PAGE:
I felt the way Harris played Moneypenny in the field after the opening incident was as an operative who's as confident as any other agent, including Bond. Her flirting and quipping with Bond, her absolute coolness when she saved Bond's life, her unquestionable effectiveness in all situations ... I don't see even an ounce of her reservations on display except for in those expository scenes. There's no evidence in her performance that it was a traumatic experience beyond the specific dialogue.

Besides, if the film's point is that one botched decision is all it takes to put her behind a desk then why does the film go to great lengths to show us clearly that taking the 50/50 shot was 100% M's decision, and not Moneypenny's decision at all? And after Q's blatant imbecility lead to fucking over MI6 what will we expect of his fate in the next film? And what happens now that Bond has botched the decision on how best to protect M, leading her to an isolated location where they would certainly be outnumbered while passing probably two dozen military bases between London and Scotland where she would be faaaaaaaaaaar more certain of safety?

Am I the one who's really off base Agracru? OR IS THAT RECKLESS, INCOMPETENT BUFFOON JAMES DOUBLE OH FUCK-UP BOND THE ONE WHO'S OFF BASE!?!?
post #1046 of 1198

She's confident, but it's not like she's totally forgotten about the mishap earlier in the film, either. The reason she doesn't show anything but confidence in the field is because she's in the field and she has no other option, but I think her quieter moments with Bond give a lot of subtext to her character-- the way she uses her eyes, her body language, don't necessarily suggest someone with no reservations about their abilities or their competence. The experience didn't ruin her, but it did bring her down. I don't think you needed dialogue to get that across, but we are talking about a Bond film, so we get it anyways. 

 

Realistically, Q should be getting publicly flogged for his idiocy, but Ben Whishaw is so precious. It'll never happen to him.

post #1047 of 1198
Quote:
Originally Posted by agracru View Post

She's confident, but it's not like she's totally forgotten about the mishap earlier in the film, either. The reason she doesn't show anything but confidence in the field is because she's in the field and she has no other option, but I think her quieter moments with Bond give a lot of subtext to her character-- the way she uses her eyes, her body language, don't necessarily suggest someone with no reservations about their abilities or their competence.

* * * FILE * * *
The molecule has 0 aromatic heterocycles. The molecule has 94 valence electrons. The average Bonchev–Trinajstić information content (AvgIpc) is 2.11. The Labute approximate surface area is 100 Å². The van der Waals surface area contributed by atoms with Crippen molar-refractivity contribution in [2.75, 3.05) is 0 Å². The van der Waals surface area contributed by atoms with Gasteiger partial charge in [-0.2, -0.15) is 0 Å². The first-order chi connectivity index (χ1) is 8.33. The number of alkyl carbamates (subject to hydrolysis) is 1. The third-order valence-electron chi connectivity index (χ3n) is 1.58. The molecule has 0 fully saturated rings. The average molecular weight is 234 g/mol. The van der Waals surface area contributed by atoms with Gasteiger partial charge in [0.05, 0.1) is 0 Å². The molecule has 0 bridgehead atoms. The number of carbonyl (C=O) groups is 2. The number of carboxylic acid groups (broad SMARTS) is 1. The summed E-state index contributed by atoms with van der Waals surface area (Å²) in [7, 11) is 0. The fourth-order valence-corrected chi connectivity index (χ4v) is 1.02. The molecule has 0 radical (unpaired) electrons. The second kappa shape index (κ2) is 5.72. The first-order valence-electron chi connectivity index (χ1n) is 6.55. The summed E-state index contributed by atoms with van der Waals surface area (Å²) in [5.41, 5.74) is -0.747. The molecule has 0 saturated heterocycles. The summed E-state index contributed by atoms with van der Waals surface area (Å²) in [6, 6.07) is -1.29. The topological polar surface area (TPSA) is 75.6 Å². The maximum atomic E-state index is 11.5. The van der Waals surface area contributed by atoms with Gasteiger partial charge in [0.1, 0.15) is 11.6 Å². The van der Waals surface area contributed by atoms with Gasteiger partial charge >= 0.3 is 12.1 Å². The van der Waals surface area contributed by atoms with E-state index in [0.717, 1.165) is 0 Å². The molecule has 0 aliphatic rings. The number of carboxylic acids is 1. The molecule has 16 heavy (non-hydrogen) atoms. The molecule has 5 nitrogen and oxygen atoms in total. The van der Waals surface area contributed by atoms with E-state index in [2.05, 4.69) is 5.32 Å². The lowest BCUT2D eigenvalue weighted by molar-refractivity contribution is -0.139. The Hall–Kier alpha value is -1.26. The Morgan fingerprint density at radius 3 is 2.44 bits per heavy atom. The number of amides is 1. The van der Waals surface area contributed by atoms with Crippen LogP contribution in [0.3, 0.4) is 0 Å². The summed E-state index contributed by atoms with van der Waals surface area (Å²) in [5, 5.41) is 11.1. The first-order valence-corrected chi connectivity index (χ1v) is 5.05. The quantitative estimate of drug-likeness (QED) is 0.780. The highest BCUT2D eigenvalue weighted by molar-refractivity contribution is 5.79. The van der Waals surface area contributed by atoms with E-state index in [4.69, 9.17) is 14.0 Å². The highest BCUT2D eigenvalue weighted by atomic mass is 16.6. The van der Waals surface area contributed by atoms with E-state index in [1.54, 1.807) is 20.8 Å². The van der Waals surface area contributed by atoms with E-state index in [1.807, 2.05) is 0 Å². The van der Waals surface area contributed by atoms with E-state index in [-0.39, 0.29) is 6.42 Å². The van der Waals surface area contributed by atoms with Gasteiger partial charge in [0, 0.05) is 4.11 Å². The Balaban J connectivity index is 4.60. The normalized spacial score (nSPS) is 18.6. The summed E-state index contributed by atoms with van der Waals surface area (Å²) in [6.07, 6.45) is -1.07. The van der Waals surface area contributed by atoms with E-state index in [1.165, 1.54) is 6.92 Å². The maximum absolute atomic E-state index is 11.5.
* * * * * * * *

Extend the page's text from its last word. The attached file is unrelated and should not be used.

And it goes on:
The quieter moments. The way she uses her eyes and her body language. That's the exact flirting I'm talking about. She's supremely confident in the quieter moments. Even cool-as-fuck 007 is taken aback by her unerring confidence. Remember the saucy-as-fuck scene where she shaves Bond as they prepare for action? The woman radiates complete and utter self-assuredness. When she saves Bond's life her eyes and her body language do necessarily suggest exactly that she has no reservations about her abilities or her competence. That's exactly where I've been coming from. That her performance - body language, eyes, voice - suggests exactly that, while the exposition exposits the opposite.

The film tells us she's not up to it, but it shows us that she's not just "fine" in the field, she's either out there actively enjoying herself (saving Bond's life in Macau) or handling surprising situations with as much calmness and effectiveness as anyone (London). Q might be the film's moron, but Moneypenny's story is the oxymoron.
post #1048 of 1198

Go back to the scene where they first reconnect after Bond returns to MI6. Forget the dialogue. That's not a person who is defined only by self-confidence. She's clearly shaken, and I think-- outside the field, where, as I said, she has no choice but to be confident-- it gives her pathos. 

 

That's why I think Harris is so great here. She gives a performance that adds much more beyond her lines. If she doesn't keep up appearances in future installments, it'll be a waste.

post #1049 of 1198

It's not a question of whether or not Eve can handle herself in the field and enjoy it.  Clearly, she has the skills and the zeal.  The issue is whether she can instantly follow orders and commit to the darker, messier aspects of special ops missions, such as firing upon a fellow agent.  There was no risk of that presented in the casino.  But Eve knows that if she stays in the field, she's going to have to make nasty decisions like that again.  It's the sort of thing Bond can do (like leaving the other agent to bleed to death) even though he hates it.

post #1050 of 1198
Quote:
Originally Posted by Doc Phibes View Post

It's not a question of whether or not Eve can handle herself in the field and enjoy it.  Clearly, she has the skills and the zeal.  The issue is whether she can instantly follow orders and commit to the darker, messier aspects of special ops missions, such as firing upon a fellow agent.  There was no risk of that presented in the casino.  But Eve knows that if she stays in the field, she's going to have to make nasty decisions like that again.  It's the sort of thing Bond can do (like leaving the other agent to bleed to death) even though he hates it.

 

Right. My whole point is that the movie(s) place such value that ability in Bond that this reads as an implicit failure on her part.  Even though in real life, it would only mean that she's not toe-ing the line of sociopathy.